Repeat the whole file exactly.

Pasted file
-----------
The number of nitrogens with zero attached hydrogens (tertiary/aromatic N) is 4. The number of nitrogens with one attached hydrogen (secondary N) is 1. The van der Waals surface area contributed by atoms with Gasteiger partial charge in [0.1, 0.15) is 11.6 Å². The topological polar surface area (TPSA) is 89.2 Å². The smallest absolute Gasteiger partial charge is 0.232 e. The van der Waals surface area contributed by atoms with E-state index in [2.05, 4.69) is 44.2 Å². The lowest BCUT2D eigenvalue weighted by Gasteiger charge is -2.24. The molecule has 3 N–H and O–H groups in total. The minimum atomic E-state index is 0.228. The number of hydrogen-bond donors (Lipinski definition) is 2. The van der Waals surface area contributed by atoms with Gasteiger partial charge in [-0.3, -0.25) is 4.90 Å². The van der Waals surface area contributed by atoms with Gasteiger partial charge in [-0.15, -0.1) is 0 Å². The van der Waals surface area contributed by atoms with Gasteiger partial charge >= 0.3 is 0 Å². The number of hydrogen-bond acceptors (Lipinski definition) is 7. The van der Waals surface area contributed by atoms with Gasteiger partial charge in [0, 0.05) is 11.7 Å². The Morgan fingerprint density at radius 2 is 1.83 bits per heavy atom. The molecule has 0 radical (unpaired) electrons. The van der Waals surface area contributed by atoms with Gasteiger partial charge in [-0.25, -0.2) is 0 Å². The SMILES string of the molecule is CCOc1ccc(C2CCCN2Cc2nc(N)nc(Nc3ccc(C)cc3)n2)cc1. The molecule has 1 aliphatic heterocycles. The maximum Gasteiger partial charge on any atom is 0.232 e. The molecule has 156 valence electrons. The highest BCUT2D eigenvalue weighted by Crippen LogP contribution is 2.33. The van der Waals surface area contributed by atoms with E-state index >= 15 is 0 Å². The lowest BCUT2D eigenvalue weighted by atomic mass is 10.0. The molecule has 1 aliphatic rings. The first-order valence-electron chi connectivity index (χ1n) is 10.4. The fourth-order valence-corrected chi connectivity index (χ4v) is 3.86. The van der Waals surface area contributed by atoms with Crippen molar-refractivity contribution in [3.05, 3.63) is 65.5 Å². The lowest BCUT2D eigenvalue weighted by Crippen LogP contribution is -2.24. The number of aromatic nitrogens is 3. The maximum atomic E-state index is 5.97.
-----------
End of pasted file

The number of nitrogens with zero attached hydrogens (tertiary/aromatic N) is 4. The number of nitrogens with one attached hydrogen (secondary N) is 1. The van der Waals surface area contributed by atoms with Gasteiger partial charge in [0.1, 0.15) is 11.6 Å². The topological polar surface area (TPSA) is 89.2 Å². The smallest absolute Gasteiger partial charge is 0.232 e. The van der Waals surface area contributed by atoms with E-state index in [2.05, 4.69) is 44.2 Å². The lowest BCUT2D eigenvalue weighted by Gasteiger charge is -2.24. The molecule has 3 N–H and O–H groups in total. The minimum atomic E-state index is 0.228. The number of hydrogen-bond donors (Lipinski definition) is 2. The van der Waals surface area contributed by atoms with Gasteiger partial charge in [-0.3, -0.25) is 4.90 Å². The van der Waals surface area contributed by atoms with Gasteiger partial charge in [-0.15, -0.1) is 0 Å². The van der Waals surface area contributed by atoms with Gasteiger partial charge >= 0.3 is 0 Å². The number of hydrogen-bond acceptors (Lipinski definition) is 7. The van der Waals surface area contributed by atoms with Gasteiger partial charge in [0, 0.05) is 11.7 Å². The Morgan fingerprint density at radius 2 is 1.83 bits per heavy atom. The molecule has 0 radical (unpaired) electrons. The van der Waals surface area contributed by atoms with Gasteiger partial charge in [-0.25, -0.2) is 0 Å². The SMILES string of the molecule is CCOc1ccc(C2CCCN2Cc2nc(N)nc(Nc3ccc(C)cc3)n2)cc1. The molecule has 1 aliphatic heterocycles. The maximum Gasteiger partial charge on any atom is 0.232 e. The molecule has 156 valence electrons. The highest BCUT2D eigenvalue weighted by Crippen LogP contribution is 2.33. The van der Waals surface area contributed by atoms with E-state index >= 15 is 0 Å². The lowest BCUT2D eigenvalue weighted by atomic mass is 10.0. The molecule has 1 aliphatic rings. The first-order valence-electron chi connectivity index (χ1n) is 10.4. The fourth-order valence-corrected chi connectivity index (χ4v) is 3.86. The van der Waals surface area contributed by atoms with Crippen molar-refractivity contribution in [3.05, 3.63) is 65.5 Å². The lowest BCUT2D eigenvalue weighted by Crippen LogP contribution is -2.24. The number of aromatic nitrogens is 3. The maximum atomic E-state index is 5.97.